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What is a method group in C#?

What is the problem with the '+' signal to concatenate a string?

This is print screen of my problem:


    dom = "RegistroUsuario",
    type = "showErrorToast",
    msg = "Erro: " + e,
}, JsonRequestBehavior.AllowGet);

string jsScript = "closeAndRedirectJson(" + Json + ")";

The error I am receiving is

Operation '+' cannot be applied to operands of type 'string' and 'method group'

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marked as duplicate by billinkc, Mark Wilkins, François Wahl, Stony, Dave Zych Dec 26 '12 at 21:34

This question has been asked before and already has an answer. If those answers do not fully address your question, please ask a new question.

Json appears to be a function. A function is not a string. Also, we don’t want a link to a screenshot of your problem - please just include the code in your question and write out what the error is. – Ryan O'Hara Dec 26 '12 at 19:43
Please try not to post a link to an image, but instead post your code inside of the question itself. – Dave Zych Dec 26 '12 at 19:46
up vote 6 down vote accepted

As the error is clearly telling you, Json is neither a string nor an object.

Rather, it's a method group – a "reference" to function.
Unlike Javascript, C# functions are not objects; you can only use a method group to create a delegate instance. (which isn't what you want anyway)

If you want to convert your earlier object to a usable string of JSON, you'll need to use the JavascriptSerializer class directly.

The Json() method returns a JsonResult instance which can only be used to write the JSON to the response body; it's useless here.

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Thanks.. I´ll accept the awnser as soon as I am able to! – Guilherme Longo Dec 26 '12 at 19:47
Of course, when + denotes delegate combination, one of its operands can be a method group. Maybe if f is a Func<object, string, JsonResult> or whatever signature is needed, then f + Json is allowed. – Jeppe Stig Nielsen Dec 26 '12 at 21:33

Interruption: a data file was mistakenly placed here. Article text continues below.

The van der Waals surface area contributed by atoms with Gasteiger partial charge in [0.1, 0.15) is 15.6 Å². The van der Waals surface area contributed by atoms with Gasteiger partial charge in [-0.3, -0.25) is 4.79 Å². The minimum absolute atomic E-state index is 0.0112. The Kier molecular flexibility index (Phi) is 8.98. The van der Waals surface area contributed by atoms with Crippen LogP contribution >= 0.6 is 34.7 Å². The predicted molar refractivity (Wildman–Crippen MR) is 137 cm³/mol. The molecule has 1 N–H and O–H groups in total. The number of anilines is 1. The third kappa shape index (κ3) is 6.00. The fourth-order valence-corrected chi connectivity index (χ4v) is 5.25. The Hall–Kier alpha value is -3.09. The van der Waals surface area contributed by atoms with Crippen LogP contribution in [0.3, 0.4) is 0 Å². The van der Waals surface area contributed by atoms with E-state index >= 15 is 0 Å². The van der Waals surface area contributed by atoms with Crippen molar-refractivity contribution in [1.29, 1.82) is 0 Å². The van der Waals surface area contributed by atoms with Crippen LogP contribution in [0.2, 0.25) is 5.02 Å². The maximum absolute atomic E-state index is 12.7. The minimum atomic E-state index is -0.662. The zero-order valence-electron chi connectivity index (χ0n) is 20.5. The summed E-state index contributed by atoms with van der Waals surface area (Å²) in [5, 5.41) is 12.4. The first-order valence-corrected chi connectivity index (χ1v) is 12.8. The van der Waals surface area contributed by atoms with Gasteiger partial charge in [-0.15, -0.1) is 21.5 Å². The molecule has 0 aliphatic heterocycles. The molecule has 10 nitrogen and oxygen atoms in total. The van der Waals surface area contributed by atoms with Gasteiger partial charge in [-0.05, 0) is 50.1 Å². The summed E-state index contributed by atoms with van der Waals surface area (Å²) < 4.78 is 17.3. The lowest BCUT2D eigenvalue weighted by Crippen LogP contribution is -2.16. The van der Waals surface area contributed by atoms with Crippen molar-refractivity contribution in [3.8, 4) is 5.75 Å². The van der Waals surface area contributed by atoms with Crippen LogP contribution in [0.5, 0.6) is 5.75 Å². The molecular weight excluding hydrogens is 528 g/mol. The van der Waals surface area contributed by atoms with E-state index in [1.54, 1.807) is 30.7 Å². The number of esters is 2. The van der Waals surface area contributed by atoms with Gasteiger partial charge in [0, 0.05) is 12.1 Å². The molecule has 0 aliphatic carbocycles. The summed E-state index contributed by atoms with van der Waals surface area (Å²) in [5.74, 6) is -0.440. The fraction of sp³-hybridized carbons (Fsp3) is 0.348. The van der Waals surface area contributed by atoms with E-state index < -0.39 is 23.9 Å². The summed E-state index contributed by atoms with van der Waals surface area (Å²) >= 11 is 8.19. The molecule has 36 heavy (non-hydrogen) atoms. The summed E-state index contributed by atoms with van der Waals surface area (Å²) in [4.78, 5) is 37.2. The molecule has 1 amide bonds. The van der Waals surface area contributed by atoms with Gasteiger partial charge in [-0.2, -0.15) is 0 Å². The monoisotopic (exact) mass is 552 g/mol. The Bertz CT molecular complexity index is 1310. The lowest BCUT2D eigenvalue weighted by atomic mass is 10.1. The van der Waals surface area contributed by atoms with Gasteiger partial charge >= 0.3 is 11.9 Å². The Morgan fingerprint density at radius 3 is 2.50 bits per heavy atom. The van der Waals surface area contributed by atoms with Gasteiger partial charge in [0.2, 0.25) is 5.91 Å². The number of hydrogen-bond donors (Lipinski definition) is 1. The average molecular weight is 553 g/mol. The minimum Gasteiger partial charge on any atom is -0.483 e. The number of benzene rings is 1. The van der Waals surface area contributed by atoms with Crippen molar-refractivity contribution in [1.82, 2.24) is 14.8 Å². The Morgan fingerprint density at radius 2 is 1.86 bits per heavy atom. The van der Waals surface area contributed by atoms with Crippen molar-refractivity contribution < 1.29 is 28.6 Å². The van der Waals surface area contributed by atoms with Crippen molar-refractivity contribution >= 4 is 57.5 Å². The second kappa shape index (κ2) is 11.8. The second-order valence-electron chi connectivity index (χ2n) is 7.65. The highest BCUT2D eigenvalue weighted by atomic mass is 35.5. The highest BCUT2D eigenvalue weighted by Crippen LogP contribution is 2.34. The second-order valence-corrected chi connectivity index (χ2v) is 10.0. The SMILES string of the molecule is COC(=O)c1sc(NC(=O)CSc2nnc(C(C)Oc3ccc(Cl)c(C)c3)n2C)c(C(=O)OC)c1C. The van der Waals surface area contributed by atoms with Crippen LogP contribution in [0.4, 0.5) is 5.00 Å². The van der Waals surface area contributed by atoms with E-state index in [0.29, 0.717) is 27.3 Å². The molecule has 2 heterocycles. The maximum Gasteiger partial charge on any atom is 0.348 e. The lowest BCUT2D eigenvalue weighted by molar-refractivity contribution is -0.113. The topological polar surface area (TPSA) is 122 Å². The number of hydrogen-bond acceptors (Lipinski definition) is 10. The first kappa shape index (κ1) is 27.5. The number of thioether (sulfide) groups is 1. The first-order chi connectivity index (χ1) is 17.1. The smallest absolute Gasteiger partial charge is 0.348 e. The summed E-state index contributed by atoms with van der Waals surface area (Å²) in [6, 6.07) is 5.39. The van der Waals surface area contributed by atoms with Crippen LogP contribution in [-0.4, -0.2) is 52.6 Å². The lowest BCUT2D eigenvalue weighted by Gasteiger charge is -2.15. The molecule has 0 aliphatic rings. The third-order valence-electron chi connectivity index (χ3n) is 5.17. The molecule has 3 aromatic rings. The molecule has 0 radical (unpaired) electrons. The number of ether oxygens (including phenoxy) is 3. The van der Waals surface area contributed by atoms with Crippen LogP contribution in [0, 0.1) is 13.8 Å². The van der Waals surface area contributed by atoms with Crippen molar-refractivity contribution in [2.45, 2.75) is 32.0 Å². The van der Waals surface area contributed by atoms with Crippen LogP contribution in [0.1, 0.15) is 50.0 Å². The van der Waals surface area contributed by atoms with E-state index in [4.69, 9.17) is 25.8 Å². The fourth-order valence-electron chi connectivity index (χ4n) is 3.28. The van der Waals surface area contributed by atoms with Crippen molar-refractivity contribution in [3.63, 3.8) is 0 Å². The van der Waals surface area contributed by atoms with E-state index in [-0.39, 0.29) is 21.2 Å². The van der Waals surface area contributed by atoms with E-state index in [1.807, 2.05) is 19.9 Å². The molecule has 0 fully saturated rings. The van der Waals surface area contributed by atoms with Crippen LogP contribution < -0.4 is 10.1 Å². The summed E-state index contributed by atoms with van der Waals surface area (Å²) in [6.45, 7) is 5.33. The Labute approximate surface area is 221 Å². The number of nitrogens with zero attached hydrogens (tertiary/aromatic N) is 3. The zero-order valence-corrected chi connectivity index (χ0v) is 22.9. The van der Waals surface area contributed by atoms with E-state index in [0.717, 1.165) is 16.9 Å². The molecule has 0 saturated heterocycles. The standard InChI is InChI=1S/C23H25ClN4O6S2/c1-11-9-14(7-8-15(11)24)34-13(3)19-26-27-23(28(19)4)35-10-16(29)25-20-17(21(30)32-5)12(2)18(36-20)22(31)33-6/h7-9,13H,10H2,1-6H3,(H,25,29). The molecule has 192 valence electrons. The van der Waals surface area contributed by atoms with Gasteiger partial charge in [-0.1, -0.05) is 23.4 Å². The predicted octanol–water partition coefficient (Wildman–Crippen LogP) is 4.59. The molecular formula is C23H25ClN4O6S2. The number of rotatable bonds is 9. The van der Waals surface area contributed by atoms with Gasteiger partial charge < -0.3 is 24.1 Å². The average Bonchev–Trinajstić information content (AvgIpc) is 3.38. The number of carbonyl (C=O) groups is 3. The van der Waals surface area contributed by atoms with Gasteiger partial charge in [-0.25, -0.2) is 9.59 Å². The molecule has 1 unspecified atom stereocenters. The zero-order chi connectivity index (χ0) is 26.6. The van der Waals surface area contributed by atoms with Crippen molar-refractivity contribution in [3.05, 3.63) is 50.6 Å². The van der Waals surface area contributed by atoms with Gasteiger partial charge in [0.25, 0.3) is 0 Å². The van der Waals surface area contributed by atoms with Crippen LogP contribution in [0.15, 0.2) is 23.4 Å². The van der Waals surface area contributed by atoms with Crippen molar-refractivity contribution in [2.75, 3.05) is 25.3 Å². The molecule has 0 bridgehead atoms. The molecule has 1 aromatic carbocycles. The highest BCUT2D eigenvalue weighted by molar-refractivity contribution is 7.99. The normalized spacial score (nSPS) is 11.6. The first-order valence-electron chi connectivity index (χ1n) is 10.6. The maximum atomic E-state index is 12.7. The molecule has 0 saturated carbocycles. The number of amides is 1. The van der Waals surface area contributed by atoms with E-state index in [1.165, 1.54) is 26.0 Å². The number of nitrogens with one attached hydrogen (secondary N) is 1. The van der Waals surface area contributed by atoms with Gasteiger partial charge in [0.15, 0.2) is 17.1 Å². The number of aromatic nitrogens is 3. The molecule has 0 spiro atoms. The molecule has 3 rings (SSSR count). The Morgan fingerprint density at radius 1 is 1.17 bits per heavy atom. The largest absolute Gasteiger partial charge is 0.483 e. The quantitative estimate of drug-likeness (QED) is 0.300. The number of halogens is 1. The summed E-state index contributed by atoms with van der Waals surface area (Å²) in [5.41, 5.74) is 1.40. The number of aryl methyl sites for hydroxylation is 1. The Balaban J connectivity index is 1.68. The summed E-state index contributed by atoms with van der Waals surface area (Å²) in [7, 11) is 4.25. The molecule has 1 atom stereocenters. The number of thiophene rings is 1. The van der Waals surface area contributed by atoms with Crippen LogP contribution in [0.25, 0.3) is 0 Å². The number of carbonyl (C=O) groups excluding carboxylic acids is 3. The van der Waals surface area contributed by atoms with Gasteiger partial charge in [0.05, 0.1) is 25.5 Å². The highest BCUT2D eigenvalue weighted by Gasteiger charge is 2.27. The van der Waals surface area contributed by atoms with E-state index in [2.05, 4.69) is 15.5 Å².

@GuilhermeLongo: If you say so... :) – SLaks Dec 27 '12 at 14:45

Consider the following:

static string X() { return "hello"; }
static void Main()
    Console.WriteLine(X + "goodbye");

Do you see the problem? The code concatenates the method X with the string "goodbye". But a method is not something that can be concatenated to a string! The intention was to call the method. The correct code is:

    Console.WriteLine(X() + "goodbye");

It is not clear to me from your program fragment what you intend to concatenate in there, but Json is a method, not something that can be concatenated with a string.

Incidentally, the reason that the compiler is using the somewhat confusing term "method group" in the error is because you might be in this situation:

static string X(int y) { return "hello"; }
static string X(double z) { return "hello"; }
static void Main()
    Console.WriteLine(X + "goodbye");

Now it is unclear which method X is referring to, and in fact, the C# language says that the expression X refers to both methods. Such an expression is classified as a "method group". The process of overload resolution picks a unique best method out of a method group.

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It's actually worse than that; Json() returns neither a string nor an object with a usable ToString(). – SLaks Dec 26 '12 at 19:49

It's a function. Not a string. You can't use it with concatenation.

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Wrong. That would compile too. It's a method group. – SLaks Dec 26 '12 at 19:44
@SLaks Thanks. Updated. – Soner Gönül Dec 26 '12 at 19:46

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